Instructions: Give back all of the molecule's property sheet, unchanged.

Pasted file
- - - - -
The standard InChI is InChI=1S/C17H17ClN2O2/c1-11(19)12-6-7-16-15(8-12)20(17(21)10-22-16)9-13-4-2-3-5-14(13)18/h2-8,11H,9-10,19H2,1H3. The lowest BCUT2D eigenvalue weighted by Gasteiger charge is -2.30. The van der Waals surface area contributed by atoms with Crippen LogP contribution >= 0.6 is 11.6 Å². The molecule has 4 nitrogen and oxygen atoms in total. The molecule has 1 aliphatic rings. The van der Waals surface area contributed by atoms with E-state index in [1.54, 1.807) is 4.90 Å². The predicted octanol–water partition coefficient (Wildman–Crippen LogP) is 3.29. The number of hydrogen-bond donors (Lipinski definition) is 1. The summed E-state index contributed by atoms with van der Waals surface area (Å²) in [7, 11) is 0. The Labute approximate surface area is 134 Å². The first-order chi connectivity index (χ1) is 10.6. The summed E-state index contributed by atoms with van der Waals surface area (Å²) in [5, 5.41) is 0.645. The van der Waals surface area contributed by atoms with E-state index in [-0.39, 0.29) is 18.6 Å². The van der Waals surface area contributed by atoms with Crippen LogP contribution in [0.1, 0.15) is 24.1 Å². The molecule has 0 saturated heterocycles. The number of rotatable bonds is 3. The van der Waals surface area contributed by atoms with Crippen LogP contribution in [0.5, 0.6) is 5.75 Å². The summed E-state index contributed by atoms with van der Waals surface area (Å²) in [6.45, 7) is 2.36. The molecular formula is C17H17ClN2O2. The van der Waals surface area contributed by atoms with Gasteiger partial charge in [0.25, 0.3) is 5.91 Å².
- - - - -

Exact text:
The standard InChI is InChI=1S/C17H17ClN2O2/c1-11(19)12-6-7-16-15(8-12)20(17(21)10-22-16)9-13-4-2-3-5-14(13)18/h2-8,11H,9-10,19H2,1H3. The lowest BCUT2D eigenvalue weighted by Gasteiger charge is -2.30. The van der Waals surface area contributed by atoms with Crippen LogP contribution >= 0.6 is 11.6 Å². The molecule has 4 nitrogen and oxygen atoms in total. The molecule has 1 aliphatic rings. The van der Waals surface area contributed by atoms with E-state index in [1.54, 1.807) is 4.90 Å². The predicted octanol–water partition coefficient (Wildman–Crippen LogP) is 3.29. The number of hydrogen-bond donors (Lipinski definition) is 1. The summed E-state index contributed by atoms with van der Waals surface area (Å²) in [7, 11) is 0. The Labute approximate surface area is 134 Å². The first-order chi connectivity index (χ1) is 10.6. The summed E-state index contributed by atoms with van der Waals surface area (Å²) in [5, 5.41) is 0.645. The van der Waals surface area contributed by atoms with E-state index in [-0.39, 0.29) is 18.6 Å². The van der Waals surface area contributed by atoms with Crippen LogP contribution in [0.1, 0.15) is 24.1 Å². The molecule has 0 saturated heterocycles. The number of rotatable bonds is 3. The van der Waals surface area contributed by atoms with Crippen LogP contribution in [0.5, 0.6) is 5.75 Å². The summed E-state index contributed by atoms with van der Waals surface area (Å²) in [6.45, 7) is 2.36. The molecular formula is C17H17ClN2O2. The van der Waals surface area contributed by atoms with Gasteiger partial charge in [0.25, 0.3) is 5.91 Å².